ZURICH (Reuters) - Juergen Silberzahn, mayor of the southern German village of Wolpertshausen, marched against nuclear power in the 1970s and has warmly embraced Germany's bid to provide four-fifths of its energy from renewable sources by 2050.
Silberzahn's own efforts to promote green energy during 26 years in power are evident -- rooftop solar panels, wind turbines, a biogas-powered heating network and an electric car charging station. Wolpertshausen produces 22 percent more power than its 2,000 residents consume.
"Innumerable small communities will produce lots more energy than they use themselves," Silberzahn said in a telephone interview.
To the south, however, Switzerland's biggest utilities -- Alpiq and local government-owned Axpo -- contend that Silberzahn's green oasis has a darker side and that they are suffering because of policies, including subsidies, that have pushed up production across Europe.
They argue that their dams high in the Swiss Alps and lowland nuclear reactors have been made unprofitable by a renewables-fueled electricity glut that has sent wholesale prices spiraling to record lows.
Axpo and Alpiq, which sell much of their power in Europe's cross-border trading system, have posted losses totaling nearly 1.9 billion Swiss francs ($1.96 billion) since 2014.
"Compared to 2009, prices have dropped over 70 percent," said Axpo Chief Executive Officer Andrew Walo, in a video on the company's website. "We are producing well above market price with many of our plants," he added.
In response, Axpo is selling assets and boosting trading activities, to reduce its dependence on wholesale prices.
The most eye-catching item up for auction is the 17th-century castle, Schloss Boettstein, in northern Switzerland. In the 1960s, it housed staff building Axpo's Beznau nuclear plant but which has become just another pawn in the company's bid to free up cash.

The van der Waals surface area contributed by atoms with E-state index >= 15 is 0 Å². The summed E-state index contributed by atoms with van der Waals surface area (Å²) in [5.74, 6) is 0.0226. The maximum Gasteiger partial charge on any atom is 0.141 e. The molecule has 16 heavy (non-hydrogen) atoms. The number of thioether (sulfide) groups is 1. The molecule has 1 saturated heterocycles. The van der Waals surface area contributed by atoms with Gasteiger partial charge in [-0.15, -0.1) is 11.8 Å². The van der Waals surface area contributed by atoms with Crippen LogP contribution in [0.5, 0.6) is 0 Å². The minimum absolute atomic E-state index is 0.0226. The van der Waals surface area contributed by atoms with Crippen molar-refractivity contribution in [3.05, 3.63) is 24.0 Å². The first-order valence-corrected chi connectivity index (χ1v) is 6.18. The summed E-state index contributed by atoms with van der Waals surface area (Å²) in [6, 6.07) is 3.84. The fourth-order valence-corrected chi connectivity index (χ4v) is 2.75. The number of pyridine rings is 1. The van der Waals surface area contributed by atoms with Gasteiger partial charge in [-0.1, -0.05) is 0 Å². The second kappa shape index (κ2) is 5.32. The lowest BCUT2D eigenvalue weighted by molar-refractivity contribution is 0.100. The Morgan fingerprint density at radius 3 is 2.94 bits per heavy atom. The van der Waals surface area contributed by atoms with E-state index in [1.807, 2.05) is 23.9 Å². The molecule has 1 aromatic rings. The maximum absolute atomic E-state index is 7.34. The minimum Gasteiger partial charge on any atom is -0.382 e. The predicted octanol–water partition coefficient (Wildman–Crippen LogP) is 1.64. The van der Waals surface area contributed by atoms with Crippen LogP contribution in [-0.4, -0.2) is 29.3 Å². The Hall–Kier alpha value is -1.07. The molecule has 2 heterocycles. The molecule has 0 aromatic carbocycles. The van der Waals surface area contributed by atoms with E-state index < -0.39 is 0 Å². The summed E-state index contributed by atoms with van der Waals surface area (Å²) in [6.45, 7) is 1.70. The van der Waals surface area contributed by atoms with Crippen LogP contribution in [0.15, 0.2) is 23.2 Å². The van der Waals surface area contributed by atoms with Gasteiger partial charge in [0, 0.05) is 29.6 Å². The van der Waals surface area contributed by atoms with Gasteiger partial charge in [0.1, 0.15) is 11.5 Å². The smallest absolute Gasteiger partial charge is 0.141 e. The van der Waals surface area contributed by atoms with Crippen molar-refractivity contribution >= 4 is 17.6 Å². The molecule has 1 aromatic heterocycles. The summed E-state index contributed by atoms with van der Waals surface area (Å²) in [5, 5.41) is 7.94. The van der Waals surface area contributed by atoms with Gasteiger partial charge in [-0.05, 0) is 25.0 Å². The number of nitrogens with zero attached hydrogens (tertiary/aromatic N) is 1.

There is no sale price yet but the proximity of the nuclear plant might temper expectations.
Alpiq, whose shares have plunged 36 percent this year, is also restructuring, seeking to unload up to 49 percent of its prized hydroelectric assets that include Grand Dixence, at 285 meters the tallest gravity dam in the world.
"We can and must tackle this challenge immediately since Alpiq already has potential buyers for hydropower," said spokesman Andreas Meier.
Suffering Swiss utilities are far from unique in Europe.
Companies operating coal, gas and nuclear plants have also largely failed to figure out how make money, amid a proliferation of subsidized wind and solar, sluggish economic growth and an EU-driven energy efficiency drive.
Germany's E.ON and RWE have taken steep writedowns on assets, while Sweden's Vattenfall reported a record $2.31 billion annual net loss last month.
"What we need in the current situation is for some of the capacity in continental Europe to retire, but people aren't very quick to close capacity," said Stephen Woodhouse, a director at London's Pöyry Management Consulting.
While Switzerland has shunned European Union membership, its high-alpine hydropower and good electricity connections to surrounding countries has helped make it "Europe's battery," an important partner in border-crossing electricity trading.
For years, Swiss utilities profited from the arrangement, earning 2.1 billion francs from exports in 2008.
Proceeds have since tumbled to 442 million francs in 2014 as German power prices, Europe's benchmark, hurtled into the basement, where they are seen staying until German nuclear plants close come 2022.
With domestic utilities' losses piling up, some Swiss politicians have suggested partially nationalizing nuclear plants. Losing money now, the aging plants will one day cost billions more to shutter.
"We're ready to discuss a development company with state participation for a rapid phase-out of nuclear technology," the Social Democratic party, the second largest party in the Swiss parliament, wrote on March 10.
For now, the government has spurned such a step.
"The economic situation of a private company is by itself no reason for the state to intervene," the Swiss Federal Council, or cabinet, told parliament last week.